6 am and still cant sleep i just keep trying to remind myself that this is not forever and im doing my best but some days its not good enough, i think im getting depressed.
    dear lcamp85, i am sorry to hear that you are not loving your new career. but i think that this is completely fixable. if you really hated it, you would have not finished the program. you do like nursing, you just dont like your job. you just have to find a department in which your happy and hours that will allow you to practice safely. it sounds like the night shift just isn't for you. start looking for another position. talk to your hr maybe you can be transfered. burnout is very common in our profession and its to early for this to happen to you. so in the meantime, try to get rest. do something to pamper yourself and start looking for something else that will make you happy. think about the kind of nurse you wanted to be when you were in school. is that what you are doing now? if not then why? i hope this helps. good luck to you.
  9. by   Ruby Vee
    the first year of nursing is miserable. unfortunately, the only way to get through it is to just go through it. then one day, it will just "click" and you'll get it. so hang in there, it'll come.

    about night shift -- ambien works! if you cannot sleep, by all means take something to help you sleep! you can't learn anything if you're always sleep deprived.
  10. by   codeblue22
    Stay strong, lcamp85. It will get better. I'll give u a personal story...
    When I first started, I let every missed IV get into my head, and I would psych myself out every day. I was a walking time-bomb. Eventually you will learn that there is a learning curve, and that curve is forgiving. Not all nurses grow at the same rate, but all nurses can become really amazing if they set goals and maintain a positive attitude.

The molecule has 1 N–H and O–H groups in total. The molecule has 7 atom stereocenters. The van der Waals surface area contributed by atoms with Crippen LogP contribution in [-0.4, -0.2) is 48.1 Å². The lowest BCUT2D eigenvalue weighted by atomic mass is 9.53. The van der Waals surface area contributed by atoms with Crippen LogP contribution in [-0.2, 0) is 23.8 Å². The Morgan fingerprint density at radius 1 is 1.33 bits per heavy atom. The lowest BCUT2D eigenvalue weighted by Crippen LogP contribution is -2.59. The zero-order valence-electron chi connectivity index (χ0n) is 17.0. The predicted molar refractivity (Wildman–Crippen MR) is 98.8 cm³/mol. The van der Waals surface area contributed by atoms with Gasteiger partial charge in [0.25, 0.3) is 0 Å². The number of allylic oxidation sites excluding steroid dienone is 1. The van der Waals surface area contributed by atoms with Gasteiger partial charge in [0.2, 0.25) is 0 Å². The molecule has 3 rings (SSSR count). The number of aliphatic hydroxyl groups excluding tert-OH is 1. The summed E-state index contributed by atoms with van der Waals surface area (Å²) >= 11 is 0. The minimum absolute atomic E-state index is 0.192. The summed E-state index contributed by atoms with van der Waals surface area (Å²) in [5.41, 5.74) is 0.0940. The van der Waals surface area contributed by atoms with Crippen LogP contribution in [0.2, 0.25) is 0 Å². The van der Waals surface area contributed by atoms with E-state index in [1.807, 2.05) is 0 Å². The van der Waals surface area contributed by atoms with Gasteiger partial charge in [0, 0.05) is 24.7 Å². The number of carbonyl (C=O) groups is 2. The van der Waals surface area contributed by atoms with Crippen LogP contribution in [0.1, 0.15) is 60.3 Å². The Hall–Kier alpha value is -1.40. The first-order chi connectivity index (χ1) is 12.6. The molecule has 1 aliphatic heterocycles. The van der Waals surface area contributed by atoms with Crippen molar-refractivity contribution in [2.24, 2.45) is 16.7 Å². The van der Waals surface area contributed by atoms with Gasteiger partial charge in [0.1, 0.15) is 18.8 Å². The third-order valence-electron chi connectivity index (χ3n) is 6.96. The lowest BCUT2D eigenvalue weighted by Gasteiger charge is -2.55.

When I was a new nurse, I received the best piece of advice from an older RN about to retire. She saw me stressing out one day, frantically overwhelmed with tasks and treating everything as "urgent."....
    She said, "Remember this: You can only do one thing at a time. So slow down, and do that one thing really great. And then move onto the next thing."
    I work in many critical care areas, and when I get swept up with bazillions of "urgent" tasks, I always think of her advice and slow myself down (respectively).
    Just remember, taking the time to focus (say, on starting an IV), will result in a really great IV.. And not result in 3 misses. 3 misses will always use up more clock than 1 good attempt.
  11. by   beast master RN
    iv been there , especially when getting written up from your DON, feels like **** and your horrible at what you do
  12. by   Bortaz, RN
    If YOU don't think you're cut out for the job, are constantly making mistakes, hate the night shift, are allowing your fears about the hated job interfere with the real world, and are as stressed as you appear....

    I agree, you're probably not cut out for this job. It's not for everyone, and there's no shame in your trying it and finding out that it's not a fit. I'd rather see you admit you're not good at it, and leave, than stay on the job until you kill someone.

    If the glove don't fit, you must (acc)quit.

    Or, you could keep at it till you find something you enjoy doing. However, you have to get over the mindset that you're in now. You can allow your frame of mind to defeat you. It would be a shame to waste a career because you let yourself get too stressed out before your paint even dries.
    Last edit by Bortaz, RN on Oct 9, '11